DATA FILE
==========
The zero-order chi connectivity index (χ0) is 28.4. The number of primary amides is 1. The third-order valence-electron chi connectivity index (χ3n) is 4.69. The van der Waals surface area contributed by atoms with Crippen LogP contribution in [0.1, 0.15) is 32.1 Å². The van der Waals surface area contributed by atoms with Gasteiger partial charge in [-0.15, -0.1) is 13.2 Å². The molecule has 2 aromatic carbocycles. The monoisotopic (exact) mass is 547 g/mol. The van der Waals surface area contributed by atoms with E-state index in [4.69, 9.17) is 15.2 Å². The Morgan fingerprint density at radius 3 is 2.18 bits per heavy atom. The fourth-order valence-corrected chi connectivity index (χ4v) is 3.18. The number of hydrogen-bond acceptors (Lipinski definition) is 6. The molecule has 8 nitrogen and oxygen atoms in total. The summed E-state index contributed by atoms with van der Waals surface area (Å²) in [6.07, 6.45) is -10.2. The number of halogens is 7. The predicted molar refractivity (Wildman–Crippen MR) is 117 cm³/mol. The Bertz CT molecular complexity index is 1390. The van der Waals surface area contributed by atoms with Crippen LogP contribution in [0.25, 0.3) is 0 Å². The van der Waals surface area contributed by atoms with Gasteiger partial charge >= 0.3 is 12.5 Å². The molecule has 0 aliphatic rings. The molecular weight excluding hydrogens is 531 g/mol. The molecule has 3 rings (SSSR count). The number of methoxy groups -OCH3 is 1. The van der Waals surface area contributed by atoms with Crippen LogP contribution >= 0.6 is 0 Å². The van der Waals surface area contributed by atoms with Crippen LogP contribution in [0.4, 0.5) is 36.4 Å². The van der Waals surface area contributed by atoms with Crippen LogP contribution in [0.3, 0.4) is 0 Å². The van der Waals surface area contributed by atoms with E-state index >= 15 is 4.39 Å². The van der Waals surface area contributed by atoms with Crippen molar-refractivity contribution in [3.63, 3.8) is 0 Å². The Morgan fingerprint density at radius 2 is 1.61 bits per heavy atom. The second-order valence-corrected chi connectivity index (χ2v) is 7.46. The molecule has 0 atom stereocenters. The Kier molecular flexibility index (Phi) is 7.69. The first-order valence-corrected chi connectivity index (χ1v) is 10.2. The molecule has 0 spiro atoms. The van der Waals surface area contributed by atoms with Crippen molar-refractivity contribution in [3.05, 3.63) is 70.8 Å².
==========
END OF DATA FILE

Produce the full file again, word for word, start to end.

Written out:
The zero-order chi connectivity index (χ0) is 28.4. The number of primary amides is 1. The third-order valence-electron chi connectivity index (χ3n) is 4.69. The van der Waals surface area contributed by atoms with Crippen LogP contribution in [0.1, 0.15) is 32.1 Å². The van der Waals surface area contributed by atoms with Gasteiger partial charge in [-0.15, -0.1) is 13.2 Å². The molecule has 2 aromatic carbocycles. The monoisotopic (exact) mass is 547 g/mol. The van der Waals surface area contributed by atoms with E-state index in [4.69, 9.17) is 15.2 Å². The Morgan fingerprint density at radius 3 is 2.18 bits per heavy atom. The fourth-order valence-corrected chi connectivity index (χ4v) is 3.18. The number of hydrogen-bond acceptors (Lipinski definition) is 6. The molecule has 8 nitrogen and oxygen atoms in total. The summed E-state index contributed by atoms with van der Waals surface area (Å²) in [6.07, 6.45) is -10.2. The number of halogens is 7. The predicted molar refractivity (Wildman–Crippen MR) is 117 cm³/mol. The Bertz CT molecular complexity index is 1390. The van der Waals surface area contributed by atoms with Crippen LogP contribution in [0.25, 0.3) is 0 Å². The van der Waals surface area contributed by atoms with Gasteiger partial charge >= 0.3 is 12.5 Å². The molecule has 0 aliphatic rings. The molecular weight excluding hydrogens is 531 g/mol. The molecule has 3 rings (SSSR count). The number of methoxy groups -OCH3 is 1. The van der Waals surface area contributed by atoms with Crippen LogP contribution >= 0.6 is 0 Å². The van der Waals surface area contributed by atoms with Crippen LogP contribution in [0.4, 0.5) is 36.4 Å². The van der Waals surface area contributed by atoms with Crippen LogP contribution in [0.3, 0.4) is 0 Å². The van der Waals surface area contributed by atoms with E-state index >= 15 is 4.39 Å². The van der Waals surface area contributed by atoms with Crippen molar-refractivity contribution in [3.63, 3.8) is 0 Å². The Morgan fingerprint density at radius 2 is 1.61 bits per heavy atom. The second-order valence-corrected chi connectivity index (χ2v) is 7.46. The molecule has 0 atom stereocenters. The Kier molecular flexibility index (Phi) is 7.69. The first-order valence-corrected chi connectivity index (χ1v) is 10.2. The molecule has 0 spiro atoms. The van der Waals surface area contributed by atoms with Crippen molar-refractivity contribution in [3.05, 3.63) is 70.8 Å².